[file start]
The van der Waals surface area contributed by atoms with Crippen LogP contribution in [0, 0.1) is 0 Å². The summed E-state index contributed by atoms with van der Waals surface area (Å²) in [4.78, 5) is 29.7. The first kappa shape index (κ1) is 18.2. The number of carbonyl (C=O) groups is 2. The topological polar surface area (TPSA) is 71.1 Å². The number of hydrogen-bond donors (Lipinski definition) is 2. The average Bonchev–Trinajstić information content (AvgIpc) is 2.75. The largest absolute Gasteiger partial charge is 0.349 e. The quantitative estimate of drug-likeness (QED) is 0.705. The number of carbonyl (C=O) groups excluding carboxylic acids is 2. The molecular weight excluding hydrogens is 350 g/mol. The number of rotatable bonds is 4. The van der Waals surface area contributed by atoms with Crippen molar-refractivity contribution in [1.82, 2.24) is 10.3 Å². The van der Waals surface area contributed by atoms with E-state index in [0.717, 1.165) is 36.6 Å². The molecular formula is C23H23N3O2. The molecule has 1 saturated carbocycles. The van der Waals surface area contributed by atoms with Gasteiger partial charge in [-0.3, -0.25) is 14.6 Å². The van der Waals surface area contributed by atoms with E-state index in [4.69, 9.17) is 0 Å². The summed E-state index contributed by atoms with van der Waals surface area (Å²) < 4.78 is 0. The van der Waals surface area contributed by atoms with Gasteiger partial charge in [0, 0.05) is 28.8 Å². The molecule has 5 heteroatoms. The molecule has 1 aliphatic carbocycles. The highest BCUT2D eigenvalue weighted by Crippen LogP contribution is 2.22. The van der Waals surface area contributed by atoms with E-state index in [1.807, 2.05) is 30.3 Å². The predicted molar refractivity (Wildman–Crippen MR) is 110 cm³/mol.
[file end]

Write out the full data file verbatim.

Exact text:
The van der Waals surface area contributed by atoms with Crippen LogP contribution in [0, 0.1) is 0 Å². The summed E-state index contributed by atoms with van der Waals surface area (Å²) in [4.78, 5) is 29.7. The first kappa shape index (κ1) is 18.2. The number of carbonyl (C=O) groups is 2. The topological polar surface area (TPSA) is 71.1 Å². The number of hydrogen-bond donors (Lipinski definition) is 2. The average Bonchev–Trinajstić information content (AvgIpc) is 2.75. The largest absolute Gasteiger partial charge is 0.349 e. The quantitative estimate of drug-likeness (QED) is 0.705. The number of carbonyl (C=O) groups excluding carboxylic acids is 2. The molecular weight excluding hydrogens is 350 g/mol. The number of rotatable bonds is 4. The van der Waals surface area contributed by atoms with Crippen molar-refractivity contribution in [1.82, 2.24) is 10.3 Å². The van der Waals surface area contributed by atoms with E-state index in [0.717, 1.165) is 36.6 Å². The molecular formula is C23H23N3O2. The molecule has 1 saturated carbocycles. The van der Waals surface area contributed by atoms with Gasteiger partial charge in [-0.3, -0.25) is 14.6 Å². The van der Waals surface area contributed by atoms with E-state index in [4.69, 9.17) is 0 Å². The summed E-state index contributed by atoms with van der Waals surface area (Å²) < 4.78 is 0. The van der Waals surface area contributed by atoms with Gasteiger partial charge in [0, 0.05) is 28.8 Å². The molecule has 5 heteroatoms. The molecule has 1 aliphatic carbocycles. The highest BCUT2D eigenvalue weighted by Crippen LogP contribution is 2.22. The van der Waals surface area contributed by atoms with E-state index in [1.807, 2.05) is 30.3 Å². The predicted molar refractivity (Wildman–Crippen MR) is 110 cm³/mol.